This study had some limitations. Exclusive evaluation of the students of one university decreases the generalizability of the results. Statistics indicate that the students with the highest ranks in the university entrance exam choose medicine as the major and Tehran University of Medical Sciences as the first university choice for academic education. Therefore, assessment of only one medical university may not show the motivation problems of all medical students. However, this issue improve its internal validity of the results for TUMS as the most popular university for this major. The result of this study might be under influence of social desirability of some items such as helping others. This bias may ends to overestimate the altruistic motives.

The results of this study do not represent the students’ concept of medicine, indicating the importance of doing qualitative research in this regard. It is necessary to evaluate the changes of these motives over time and investigate the effect of the educational environment, age, and professional duties and responsibilities on the students’ attitude and motives.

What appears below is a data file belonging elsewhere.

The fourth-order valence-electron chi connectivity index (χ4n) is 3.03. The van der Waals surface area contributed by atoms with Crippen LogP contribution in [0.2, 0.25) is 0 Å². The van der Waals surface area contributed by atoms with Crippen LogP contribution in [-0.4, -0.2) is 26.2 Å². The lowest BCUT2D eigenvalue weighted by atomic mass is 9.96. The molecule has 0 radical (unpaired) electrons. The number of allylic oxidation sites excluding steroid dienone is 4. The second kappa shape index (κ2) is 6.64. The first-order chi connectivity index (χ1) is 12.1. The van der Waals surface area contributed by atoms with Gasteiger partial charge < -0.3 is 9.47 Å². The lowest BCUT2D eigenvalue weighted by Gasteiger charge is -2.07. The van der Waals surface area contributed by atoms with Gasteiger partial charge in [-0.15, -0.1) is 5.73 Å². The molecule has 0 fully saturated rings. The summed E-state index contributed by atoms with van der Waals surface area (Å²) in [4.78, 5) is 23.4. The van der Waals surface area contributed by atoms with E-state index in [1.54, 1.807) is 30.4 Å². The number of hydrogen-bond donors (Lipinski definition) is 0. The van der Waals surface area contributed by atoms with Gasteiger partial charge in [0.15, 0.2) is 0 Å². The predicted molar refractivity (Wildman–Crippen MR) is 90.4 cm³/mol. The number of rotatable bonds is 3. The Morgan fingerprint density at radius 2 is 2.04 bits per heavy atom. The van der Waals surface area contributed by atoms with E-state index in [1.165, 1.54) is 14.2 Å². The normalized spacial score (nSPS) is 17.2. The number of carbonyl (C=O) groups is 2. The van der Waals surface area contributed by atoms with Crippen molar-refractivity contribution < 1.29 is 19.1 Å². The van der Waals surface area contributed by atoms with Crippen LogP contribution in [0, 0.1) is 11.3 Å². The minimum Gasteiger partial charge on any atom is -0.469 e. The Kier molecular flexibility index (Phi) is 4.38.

Conclusion

Our study showed that although the majority of the students had altruistic motives, a marked proportion of them had undesirable motives in terms of their attitude towards this major. Mentorship training may help to empower students’ good motives and correct their wrong attitudes. We suggest that medical schools should evaluate the students’ motives upon admission and during their course of study and use the results for educational planning and correction of the hidden curriculum.

Acknowledgment

We would like to thank Dr Mahboobeh Mafinejad for her help in data gathering

Conflict of interest

Authors have no conflict of interest